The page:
Cooking really isn’t that hard. Such a proclamation coming from me is quite the statement. Until a year ago, I had never fully cooked a single meal of my own volition. I’ve worked in concessions and on part of a line at a cafe, but never actually COOKED. Why then the nonchalance? After giving it a try, I must confess… I’ve found a certain love for cooking that I never thought was possible for a guy like me. Cooking in and of itself isn’t hard, its just uncomfortable at first – scary even.
The difficult part of cooking comes in the form of coming up with an idea for something to cook that isn’t just pasta or pizza bagels (something I used to make in high school when asked to eat something other than a microwaveable meal.)
My mom tried to get everyone in the house to cook once a week, but this never really caught on and mostly consisted of a few basic dishes with rather pitiful variations. Pasta with red sauce and pasta with white sauce did not make for a Michelin chef in the kitchen and, needless to say, my weekly cooking night was taken off the menu.
Lately though, my family has revisited the idea, and in my attempt to Do More, I’ve applied the same methods in cooking as I have in the past two years for other projects. So far, in conjuncture with my dad (who is always willing to help, but perhaps a bit too heavy-handed with the red pepper) we have created over two dozen full meals with little direction.
So how have we done it? In all honesty, I’m the least creative person in the kitchen. My pallet is lacking compared with the average person, and yet these last few months have been quite the adventure.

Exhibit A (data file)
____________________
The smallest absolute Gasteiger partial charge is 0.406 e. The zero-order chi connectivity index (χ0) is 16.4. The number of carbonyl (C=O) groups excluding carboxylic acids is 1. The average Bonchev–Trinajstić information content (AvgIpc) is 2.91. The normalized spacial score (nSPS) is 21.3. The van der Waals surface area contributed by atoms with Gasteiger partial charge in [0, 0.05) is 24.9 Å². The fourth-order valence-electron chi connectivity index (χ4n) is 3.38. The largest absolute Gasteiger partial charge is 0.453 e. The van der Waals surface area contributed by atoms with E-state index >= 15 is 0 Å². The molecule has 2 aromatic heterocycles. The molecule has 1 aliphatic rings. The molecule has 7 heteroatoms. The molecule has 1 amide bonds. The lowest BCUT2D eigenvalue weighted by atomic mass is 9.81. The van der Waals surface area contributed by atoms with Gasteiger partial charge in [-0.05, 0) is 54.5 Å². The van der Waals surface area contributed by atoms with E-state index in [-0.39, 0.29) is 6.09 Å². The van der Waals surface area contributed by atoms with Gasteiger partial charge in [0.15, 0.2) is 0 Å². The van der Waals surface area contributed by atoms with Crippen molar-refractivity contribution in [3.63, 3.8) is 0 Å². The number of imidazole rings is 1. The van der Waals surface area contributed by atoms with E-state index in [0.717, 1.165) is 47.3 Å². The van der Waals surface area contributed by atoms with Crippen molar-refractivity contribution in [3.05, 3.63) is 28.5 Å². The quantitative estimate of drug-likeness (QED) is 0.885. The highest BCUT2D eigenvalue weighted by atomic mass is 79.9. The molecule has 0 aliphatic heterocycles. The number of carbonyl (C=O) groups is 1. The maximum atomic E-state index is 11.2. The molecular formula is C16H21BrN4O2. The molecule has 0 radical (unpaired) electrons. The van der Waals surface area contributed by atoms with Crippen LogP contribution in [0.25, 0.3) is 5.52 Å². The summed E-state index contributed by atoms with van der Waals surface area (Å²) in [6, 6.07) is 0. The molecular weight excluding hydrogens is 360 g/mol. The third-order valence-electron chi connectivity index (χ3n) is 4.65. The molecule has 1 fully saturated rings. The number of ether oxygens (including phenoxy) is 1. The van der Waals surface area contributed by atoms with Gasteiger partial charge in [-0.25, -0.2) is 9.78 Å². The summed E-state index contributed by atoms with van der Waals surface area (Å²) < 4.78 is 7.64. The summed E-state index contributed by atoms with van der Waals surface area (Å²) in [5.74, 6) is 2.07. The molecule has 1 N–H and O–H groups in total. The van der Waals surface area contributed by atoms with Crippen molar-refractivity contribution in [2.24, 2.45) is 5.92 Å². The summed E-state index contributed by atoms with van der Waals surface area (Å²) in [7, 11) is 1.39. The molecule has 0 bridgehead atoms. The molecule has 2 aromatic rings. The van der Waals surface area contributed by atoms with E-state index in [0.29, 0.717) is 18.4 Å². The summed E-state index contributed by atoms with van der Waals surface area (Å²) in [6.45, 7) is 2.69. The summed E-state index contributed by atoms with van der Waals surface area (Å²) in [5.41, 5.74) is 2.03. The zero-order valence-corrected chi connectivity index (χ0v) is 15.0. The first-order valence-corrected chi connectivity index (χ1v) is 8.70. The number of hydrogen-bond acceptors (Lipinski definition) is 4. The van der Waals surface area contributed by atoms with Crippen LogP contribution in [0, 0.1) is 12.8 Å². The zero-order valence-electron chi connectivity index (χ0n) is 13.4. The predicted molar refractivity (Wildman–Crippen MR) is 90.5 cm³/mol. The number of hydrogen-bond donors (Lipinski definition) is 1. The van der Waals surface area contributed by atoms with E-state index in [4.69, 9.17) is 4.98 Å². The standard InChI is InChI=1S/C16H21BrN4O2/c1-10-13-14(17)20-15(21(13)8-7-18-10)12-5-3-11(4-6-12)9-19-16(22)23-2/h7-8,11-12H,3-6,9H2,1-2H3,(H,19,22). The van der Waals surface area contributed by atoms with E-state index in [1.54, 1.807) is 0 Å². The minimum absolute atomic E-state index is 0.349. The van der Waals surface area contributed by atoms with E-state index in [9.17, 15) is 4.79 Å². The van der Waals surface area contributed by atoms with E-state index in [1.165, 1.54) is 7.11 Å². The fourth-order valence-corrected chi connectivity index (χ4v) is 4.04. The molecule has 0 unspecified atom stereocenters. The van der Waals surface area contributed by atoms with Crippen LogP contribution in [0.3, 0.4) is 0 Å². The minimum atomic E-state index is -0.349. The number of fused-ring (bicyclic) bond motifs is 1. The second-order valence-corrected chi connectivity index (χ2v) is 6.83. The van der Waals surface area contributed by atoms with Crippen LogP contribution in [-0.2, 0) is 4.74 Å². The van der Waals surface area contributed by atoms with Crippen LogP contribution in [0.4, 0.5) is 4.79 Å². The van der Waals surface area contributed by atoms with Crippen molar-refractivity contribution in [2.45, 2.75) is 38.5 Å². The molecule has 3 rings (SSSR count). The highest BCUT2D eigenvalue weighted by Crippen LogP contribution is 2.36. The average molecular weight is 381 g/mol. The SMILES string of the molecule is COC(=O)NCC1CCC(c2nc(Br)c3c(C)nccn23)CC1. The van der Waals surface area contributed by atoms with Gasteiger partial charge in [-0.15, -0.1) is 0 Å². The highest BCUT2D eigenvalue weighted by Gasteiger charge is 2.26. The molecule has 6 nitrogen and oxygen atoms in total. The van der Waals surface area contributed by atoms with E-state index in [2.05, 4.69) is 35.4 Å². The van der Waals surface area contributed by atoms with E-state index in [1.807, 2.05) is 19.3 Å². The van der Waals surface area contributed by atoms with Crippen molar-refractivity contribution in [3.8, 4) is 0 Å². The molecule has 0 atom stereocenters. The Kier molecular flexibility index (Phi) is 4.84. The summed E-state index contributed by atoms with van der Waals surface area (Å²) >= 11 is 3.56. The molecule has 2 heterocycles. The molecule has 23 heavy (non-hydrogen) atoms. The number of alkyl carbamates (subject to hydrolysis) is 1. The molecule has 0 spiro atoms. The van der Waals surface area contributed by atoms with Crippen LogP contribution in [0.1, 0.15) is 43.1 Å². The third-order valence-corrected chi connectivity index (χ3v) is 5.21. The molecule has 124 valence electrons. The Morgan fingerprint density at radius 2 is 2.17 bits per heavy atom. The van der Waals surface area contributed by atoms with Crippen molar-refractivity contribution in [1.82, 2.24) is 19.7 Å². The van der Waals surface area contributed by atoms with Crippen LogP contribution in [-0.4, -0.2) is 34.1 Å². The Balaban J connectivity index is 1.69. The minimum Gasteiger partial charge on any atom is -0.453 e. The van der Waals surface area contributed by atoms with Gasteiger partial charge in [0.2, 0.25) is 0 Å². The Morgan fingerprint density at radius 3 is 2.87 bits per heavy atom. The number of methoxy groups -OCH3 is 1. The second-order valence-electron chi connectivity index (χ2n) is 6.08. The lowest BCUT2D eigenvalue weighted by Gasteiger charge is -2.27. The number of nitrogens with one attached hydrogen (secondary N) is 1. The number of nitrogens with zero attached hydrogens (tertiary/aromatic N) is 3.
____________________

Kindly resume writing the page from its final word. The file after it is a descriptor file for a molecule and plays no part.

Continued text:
The secret? I’ll boil it down into 4 steps (pun intended):
1. Come up with an Idea. There are plenty of apps and websites that will take every item in your kitchen and provide you with a full list of dishes that you have the resources to make.
Lately I’ve been using SuperCook because I can input the kind of meat I want to use, along with anything and everything I find around the kitchen, search, and Bam – Recipes. I’ve also found AllRecipies and Betty Crocker to be super useful for brainstorming.
2. Do your research. It pays to know the basics before you take on a Gordon Ramsey status dish!
I personally look up 2-3 recipes for the same dish, and read through the entire process – or watch a video first – even before pulling out a singe ingredient! It also helps to Google every term you don’t understand and get familiar with the common mistakes people make. It certainly helps to have a pro around to observe and answer any questions you might have, but once the ball gets rolling, there’s really not much to simple, at home cooking – after all, this isn’t MasterChef.
3. Don’t go for broke. This is not a “go big or go home” situation. The first time you cook, you might want to consider something simple… like steamed veggies and pasta, not a medium rare Beef Wellington followed by a perfect chocolate souffle. In an attempt to change course halfway through an evening, I’ve over salted, under-cooked, burned, and wasted my fair share of dishes. “Simplicity is the ultimate sophistication.” “Less is more.” Sound familiar?
For total beginners with no clue what is hard and what is do-able, try House and Garden’s “50 Recipes Everyone Should Know” or Noob Cook for starters.
4. Keep Cooking! There’s no greater heartbreak for me than to watch others politely inform me that a portion of the meal I’ve just cooked them is in some way inadequate. But, on the other hand, there is no greater joy than absolutely nailing a dish! Don’t cook for company your first time in the kitchen, but do cook for a few friends or family members every so often for honest feedback. You might be surprised to find that you really CAN Cook. According to my mother, “Anyone can throw a few ingredients together. Just read the instructions, do what it says, and that’s it.” (Sure, it’s a little more complicated than that, but I think she was just trying to downplay how awesome of a cook she really is.)
In hindsight, the biggest change from our previous attempts has been motivation. Doing anything new comes with its own unique set of challenges and that naturally leads to certain degree of fear. Whether it be a fear of failure or rejection or something else completely, consider the fact that billions of people have learned to cook – many with far fewer ingredients or fancy appliances.
So you want to learn to cook? Start cooking.